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MoneyStepper on Escaping the Rat Race

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[Editor's Note: The following is a guest post from Graham Clark at MoneyStepper. It's rare that I accept a guest post from outside North America as what works there, might not work here. However, I found his story inspiring and that's relevant everywhere.]

The rat race. We all want to escape it. But, why? What is the rat race? Well, according to Wikipedia:

“The Rat Race is a 1960 American drama film directed by Robert Mulligan and starring Tony Curtis and Debbie Reynolds as struggling young entertainment professionals in New York City.”

However, I’m not sure that this is the rat race that most of us are trying to escape from. Let’s keep looking:

“A rat race is an endless, self-defeating, or pointless pursuit.”

That’s more like it.

After 7 years in a Big4 Accountancy Firm, I started to realise that I was in the rat race. I had no specific goal in mind. My pursuit was simply to earn a pay-check. But, what for?

Nothing. I wanted out.

What does it mean to escape the rat race?

Escaping the rat race can have different meanings to different people. My first step was to define exactly what “escaping the rat race” meant to me. In order of preference, I determined that my definitions were:

  1. Retirement, i.e. no longer needing to work.
  2. Becoming financially independent from an employer.
  3. Working from home.
  4. Moving to another different job that doesn’t involve working 9 to 5 and/or a long commute.
  5. Moving to a less intense role either at a different company.
  6. In mid-2012, I made this my mission, and I was going to get intense about achieving it. Over the course of the past 2 years, I have been able to get into a position whereby I was comfortable enough to leave my employer and put myself in position 2 above.

    How did I do this? Breaking it down methodically, I followed these steps:

    Step 1 – Perform a personal gap analysis

    My first, and biggest, change was to perform a personal gap analysis. If you have not heard of the phrase “gap analysis”, it is a term used in business whereby you define exactly where you are right now, where you need to be and what “the gap” is between these two scenarios. Once you understand the gap, you can devise a strategy to fill it.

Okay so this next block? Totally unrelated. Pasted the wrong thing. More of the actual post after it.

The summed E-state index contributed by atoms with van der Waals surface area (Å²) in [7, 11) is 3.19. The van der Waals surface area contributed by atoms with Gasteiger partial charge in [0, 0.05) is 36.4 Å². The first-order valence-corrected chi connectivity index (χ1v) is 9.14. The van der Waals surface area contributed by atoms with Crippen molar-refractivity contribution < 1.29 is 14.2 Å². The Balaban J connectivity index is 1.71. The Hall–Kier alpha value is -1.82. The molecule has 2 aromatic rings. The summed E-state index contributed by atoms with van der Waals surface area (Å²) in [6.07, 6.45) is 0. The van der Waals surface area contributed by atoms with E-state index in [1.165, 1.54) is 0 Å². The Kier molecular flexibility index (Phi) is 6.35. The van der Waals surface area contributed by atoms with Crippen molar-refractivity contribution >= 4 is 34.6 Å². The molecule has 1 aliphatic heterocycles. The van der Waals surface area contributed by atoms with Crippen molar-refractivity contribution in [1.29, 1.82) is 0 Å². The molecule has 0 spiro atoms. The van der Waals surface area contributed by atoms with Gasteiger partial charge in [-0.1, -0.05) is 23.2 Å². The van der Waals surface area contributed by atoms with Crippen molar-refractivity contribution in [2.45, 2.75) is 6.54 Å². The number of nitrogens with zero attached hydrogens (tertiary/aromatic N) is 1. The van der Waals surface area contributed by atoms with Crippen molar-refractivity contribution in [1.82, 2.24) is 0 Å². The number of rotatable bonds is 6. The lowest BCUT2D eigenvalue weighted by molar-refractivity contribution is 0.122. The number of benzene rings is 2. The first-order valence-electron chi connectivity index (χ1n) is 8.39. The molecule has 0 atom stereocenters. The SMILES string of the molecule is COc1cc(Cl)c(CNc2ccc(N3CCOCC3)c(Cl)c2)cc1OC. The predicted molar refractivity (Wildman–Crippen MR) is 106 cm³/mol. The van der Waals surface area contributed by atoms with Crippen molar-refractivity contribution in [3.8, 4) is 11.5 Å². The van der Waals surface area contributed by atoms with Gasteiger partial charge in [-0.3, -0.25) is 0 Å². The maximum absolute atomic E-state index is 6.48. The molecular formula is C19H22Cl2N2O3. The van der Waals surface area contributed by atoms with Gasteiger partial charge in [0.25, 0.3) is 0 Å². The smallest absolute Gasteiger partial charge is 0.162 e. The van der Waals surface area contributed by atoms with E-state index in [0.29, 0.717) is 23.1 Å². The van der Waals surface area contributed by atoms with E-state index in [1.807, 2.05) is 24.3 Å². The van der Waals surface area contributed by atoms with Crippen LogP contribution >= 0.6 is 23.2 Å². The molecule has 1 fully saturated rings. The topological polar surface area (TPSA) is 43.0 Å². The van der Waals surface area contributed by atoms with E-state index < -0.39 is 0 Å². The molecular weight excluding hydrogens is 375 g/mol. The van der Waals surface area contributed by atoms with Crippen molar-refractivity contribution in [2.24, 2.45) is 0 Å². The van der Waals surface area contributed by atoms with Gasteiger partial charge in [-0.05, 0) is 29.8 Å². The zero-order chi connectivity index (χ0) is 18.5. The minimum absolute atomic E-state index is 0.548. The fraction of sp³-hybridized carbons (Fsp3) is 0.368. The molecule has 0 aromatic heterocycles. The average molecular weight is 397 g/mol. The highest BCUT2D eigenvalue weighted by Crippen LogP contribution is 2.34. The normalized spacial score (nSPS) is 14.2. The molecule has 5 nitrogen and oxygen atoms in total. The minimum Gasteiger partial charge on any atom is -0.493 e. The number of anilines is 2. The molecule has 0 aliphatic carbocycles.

Once I had decided that I wanted to escape the rat race (and the sooner the better), I started tracking (penny for penny) my budget and my net worth. From a financial perspective, this told me exactly where I was.

    To determine where I wanted to be, I needed to work out what my financial needs were at each of the 5 definitions of “escape the rat race” above.

    1. Have truly passive income that exceeds my future needs
    2. Have income coming from sources that is not my employer and which exceeds my future needs
    3. Find an employer where my income exceeds my future needs, but allows me to work from home
    4. Find an employer where my income exceeds my future needs, but where I work less hours
    5. Find an employer where my income exceeds my future needs, but which is less stressful

    This allowed me to define my “gap” for each scenario.

    I then decided, due to the respective size of the gaps, that my goal over the following two years would be to stay in the rat race, all whilst doing everything I could to earn additional income elsewhere, in order to get myself all the way to step 2.

    Whilst I considered steps 3-5 as suitable alternatives, none of these hugely appealed to me in the long term and I decided I would rather sacrifice in the short term (2-3 years) in order to step up the ladder a little quicker.

    Step 2 – Work really hard and find additional income

    Therefore, I got to work. I worked really hard at my full time job, which ensured that I received good ratings and good annual bonuses. This would then help me narrow that gap.